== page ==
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# MATH 110 - Elementary Statistics

The following are the Student Learning Outcomes (SLOs) and Course Measurable Objectives (CMOs) for MATH 110. A Student Learning Outcome is a measurable outcome statement about what a student will think, know, or be able to do as a result of an educational experience. Course Measurable Objectives focus more on course content, and can be considered to be smaller pieces that build up to the SLOs.

## Student Learning Outcomes (SLOs)

1. Students will be able to determine descriptive statistics from a sample.
2. Students will be able to use sample statistics to develop a confidence interval for population parameters.
3. Using sample statistics from one or more samples, students will be able to test a claim made about a population parameter.
4. Using bivariate data, students will be able to determine whether a significant linear correlation exists between two variables and determine the equation of the regression line.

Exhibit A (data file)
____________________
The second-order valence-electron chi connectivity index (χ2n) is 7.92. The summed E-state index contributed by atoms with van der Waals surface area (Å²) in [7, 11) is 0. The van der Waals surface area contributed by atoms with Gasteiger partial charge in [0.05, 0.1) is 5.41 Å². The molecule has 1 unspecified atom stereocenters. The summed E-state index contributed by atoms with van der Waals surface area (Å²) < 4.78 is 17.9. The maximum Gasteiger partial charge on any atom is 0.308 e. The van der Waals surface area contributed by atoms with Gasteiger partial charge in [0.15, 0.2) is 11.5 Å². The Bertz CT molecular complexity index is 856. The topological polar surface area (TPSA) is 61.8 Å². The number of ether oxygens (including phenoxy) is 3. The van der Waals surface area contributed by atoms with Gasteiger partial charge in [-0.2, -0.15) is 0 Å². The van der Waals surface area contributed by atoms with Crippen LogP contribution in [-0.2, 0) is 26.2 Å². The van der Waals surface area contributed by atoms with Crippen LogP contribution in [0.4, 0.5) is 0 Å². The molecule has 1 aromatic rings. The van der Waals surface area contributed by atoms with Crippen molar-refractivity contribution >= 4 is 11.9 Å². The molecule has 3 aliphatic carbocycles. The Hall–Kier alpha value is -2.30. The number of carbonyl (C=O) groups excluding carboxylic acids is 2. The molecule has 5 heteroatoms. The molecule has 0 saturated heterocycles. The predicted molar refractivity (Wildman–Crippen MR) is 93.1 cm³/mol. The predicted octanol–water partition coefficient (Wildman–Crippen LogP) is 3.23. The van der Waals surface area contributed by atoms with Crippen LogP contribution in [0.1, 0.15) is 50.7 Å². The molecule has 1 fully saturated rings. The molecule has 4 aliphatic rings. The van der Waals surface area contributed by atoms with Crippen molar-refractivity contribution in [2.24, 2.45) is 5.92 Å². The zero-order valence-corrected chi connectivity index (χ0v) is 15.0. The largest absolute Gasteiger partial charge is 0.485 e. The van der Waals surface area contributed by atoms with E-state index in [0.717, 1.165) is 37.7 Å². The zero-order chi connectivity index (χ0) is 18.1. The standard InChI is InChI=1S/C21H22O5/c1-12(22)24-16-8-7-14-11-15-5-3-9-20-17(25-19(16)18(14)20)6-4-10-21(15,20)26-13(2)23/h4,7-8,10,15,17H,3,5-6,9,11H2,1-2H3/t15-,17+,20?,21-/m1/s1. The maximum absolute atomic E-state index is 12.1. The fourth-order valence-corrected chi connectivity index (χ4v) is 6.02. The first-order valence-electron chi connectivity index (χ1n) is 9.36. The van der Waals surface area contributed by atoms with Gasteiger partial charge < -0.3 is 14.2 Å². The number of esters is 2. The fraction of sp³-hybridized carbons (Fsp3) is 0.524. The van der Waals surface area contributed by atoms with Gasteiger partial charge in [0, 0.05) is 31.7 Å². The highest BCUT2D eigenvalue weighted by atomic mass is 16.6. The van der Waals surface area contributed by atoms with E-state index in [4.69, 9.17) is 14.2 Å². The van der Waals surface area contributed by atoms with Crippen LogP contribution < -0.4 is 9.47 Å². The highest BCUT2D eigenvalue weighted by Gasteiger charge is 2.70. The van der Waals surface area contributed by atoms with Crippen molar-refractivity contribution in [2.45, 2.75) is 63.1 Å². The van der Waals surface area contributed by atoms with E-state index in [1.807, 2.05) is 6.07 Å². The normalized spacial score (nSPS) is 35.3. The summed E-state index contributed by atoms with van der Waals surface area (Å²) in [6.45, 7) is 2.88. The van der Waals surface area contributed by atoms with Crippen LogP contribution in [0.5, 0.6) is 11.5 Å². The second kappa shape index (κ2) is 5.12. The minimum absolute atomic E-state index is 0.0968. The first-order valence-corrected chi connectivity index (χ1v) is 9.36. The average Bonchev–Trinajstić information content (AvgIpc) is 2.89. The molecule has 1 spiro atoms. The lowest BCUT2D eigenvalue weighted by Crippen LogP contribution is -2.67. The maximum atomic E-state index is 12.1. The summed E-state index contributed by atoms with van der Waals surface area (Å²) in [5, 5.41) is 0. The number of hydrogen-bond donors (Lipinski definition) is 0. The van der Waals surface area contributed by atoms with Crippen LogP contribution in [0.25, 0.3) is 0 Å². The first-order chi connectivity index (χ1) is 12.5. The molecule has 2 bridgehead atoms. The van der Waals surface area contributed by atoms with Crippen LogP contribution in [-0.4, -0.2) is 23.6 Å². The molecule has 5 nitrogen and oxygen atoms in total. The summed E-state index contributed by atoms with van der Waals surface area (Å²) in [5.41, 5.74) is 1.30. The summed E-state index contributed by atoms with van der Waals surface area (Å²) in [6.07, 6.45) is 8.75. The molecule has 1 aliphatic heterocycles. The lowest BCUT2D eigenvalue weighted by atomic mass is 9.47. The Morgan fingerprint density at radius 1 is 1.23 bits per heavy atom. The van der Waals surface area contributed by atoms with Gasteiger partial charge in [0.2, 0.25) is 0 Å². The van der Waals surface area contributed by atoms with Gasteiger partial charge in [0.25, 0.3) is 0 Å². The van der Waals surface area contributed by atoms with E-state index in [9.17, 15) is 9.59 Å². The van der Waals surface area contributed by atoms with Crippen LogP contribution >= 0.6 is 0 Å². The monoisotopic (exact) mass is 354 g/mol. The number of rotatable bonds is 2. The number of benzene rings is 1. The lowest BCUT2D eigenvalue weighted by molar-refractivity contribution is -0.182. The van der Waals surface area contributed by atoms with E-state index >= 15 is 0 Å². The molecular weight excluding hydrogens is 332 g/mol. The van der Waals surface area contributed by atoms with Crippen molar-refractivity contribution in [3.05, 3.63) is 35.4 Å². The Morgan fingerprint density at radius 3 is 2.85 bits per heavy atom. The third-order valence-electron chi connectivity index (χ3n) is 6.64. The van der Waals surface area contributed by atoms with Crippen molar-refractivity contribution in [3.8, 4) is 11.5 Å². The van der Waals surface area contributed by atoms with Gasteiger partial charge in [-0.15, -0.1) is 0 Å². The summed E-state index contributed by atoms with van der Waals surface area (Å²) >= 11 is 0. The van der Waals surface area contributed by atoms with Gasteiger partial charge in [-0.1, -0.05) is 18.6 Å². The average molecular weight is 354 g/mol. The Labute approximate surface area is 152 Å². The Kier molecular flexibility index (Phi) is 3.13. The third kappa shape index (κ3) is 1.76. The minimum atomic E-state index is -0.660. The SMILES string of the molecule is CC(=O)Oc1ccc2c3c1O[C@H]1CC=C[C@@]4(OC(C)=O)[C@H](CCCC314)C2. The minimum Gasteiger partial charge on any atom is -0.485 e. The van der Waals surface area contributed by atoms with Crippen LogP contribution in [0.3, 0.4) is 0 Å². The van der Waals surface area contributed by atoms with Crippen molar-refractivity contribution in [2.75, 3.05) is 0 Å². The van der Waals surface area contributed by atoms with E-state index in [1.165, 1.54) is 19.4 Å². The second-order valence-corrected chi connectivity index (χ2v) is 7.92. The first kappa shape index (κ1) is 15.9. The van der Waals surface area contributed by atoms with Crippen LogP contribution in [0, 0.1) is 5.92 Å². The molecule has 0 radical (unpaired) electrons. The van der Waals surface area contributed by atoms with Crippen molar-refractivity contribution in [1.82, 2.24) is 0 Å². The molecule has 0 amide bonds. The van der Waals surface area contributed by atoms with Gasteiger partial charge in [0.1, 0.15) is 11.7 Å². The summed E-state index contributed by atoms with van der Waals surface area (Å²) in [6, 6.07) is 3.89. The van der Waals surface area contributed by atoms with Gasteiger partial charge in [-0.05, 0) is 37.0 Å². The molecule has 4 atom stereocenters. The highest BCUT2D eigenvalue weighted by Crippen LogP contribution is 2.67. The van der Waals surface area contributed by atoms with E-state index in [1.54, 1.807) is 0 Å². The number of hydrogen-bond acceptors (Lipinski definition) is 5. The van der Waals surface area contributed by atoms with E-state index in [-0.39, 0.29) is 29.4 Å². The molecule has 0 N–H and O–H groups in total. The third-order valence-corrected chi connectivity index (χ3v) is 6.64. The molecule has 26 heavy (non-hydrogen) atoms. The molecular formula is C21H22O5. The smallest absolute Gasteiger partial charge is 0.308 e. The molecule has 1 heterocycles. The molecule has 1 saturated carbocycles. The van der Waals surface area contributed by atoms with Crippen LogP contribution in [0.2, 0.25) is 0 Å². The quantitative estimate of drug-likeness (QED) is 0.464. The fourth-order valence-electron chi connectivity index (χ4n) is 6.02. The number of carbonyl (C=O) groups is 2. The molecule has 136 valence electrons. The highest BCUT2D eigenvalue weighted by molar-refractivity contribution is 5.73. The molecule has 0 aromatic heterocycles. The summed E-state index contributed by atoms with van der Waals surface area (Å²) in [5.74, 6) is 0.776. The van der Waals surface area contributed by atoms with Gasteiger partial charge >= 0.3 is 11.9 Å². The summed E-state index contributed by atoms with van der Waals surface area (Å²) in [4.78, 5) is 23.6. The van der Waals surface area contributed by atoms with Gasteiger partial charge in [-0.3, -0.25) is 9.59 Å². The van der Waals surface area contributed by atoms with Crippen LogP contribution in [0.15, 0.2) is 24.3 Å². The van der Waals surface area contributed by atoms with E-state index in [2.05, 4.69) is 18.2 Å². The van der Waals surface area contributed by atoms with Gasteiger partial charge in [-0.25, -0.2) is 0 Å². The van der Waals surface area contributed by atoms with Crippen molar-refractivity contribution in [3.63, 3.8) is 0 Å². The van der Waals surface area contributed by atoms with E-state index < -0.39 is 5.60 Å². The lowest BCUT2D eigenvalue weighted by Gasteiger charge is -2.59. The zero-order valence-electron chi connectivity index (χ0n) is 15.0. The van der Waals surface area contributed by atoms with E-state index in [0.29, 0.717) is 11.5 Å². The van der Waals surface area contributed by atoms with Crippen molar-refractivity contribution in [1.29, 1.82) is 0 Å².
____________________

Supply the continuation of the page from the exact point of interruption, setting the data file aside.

## Course Measurable Objectives (CMOs)

1. Define basic statistical terms and notation and distinguish among different scales of measurement.
2. Describe the proper methods of sampling.
3. Interpret data displayed in tables and graphically.
4. Describe and calculate distributions of quantitative data in terms of center, shape, and spread for a data set.
5. Infer from observational and experimental studies.
6. Explain the basic concepts of probability theory, including sample space, and calculate probabilities.
7. Calculate the mean and variance of a discrete distribution.
8. Determine the appropriate statistical methods by data type and number of populations or treatments, including distinguishing between sampling and population distributions, and analyze the role played by the Central Limit Theorem.
9. Employ the principles of inferential statistics by constructing and interpreting confidence intervals and hypothesis tests formulated for samples from both one and two populations, including the use of the normal and t probability distributions.
10. Determine and intepret levels of significance including p-values and describe possible type I or type II errors when performing hypothesis tests.
11. Use linear regression and Analysis of Variance (ANOVA) for estimation and inference, intepreting the associated statistics.
12. Utilize statistical techniques with a variety of applications that pertain to business, the social, natural and physical sciences, health science, and education.
13. Utilize computer technology in statistical analyses.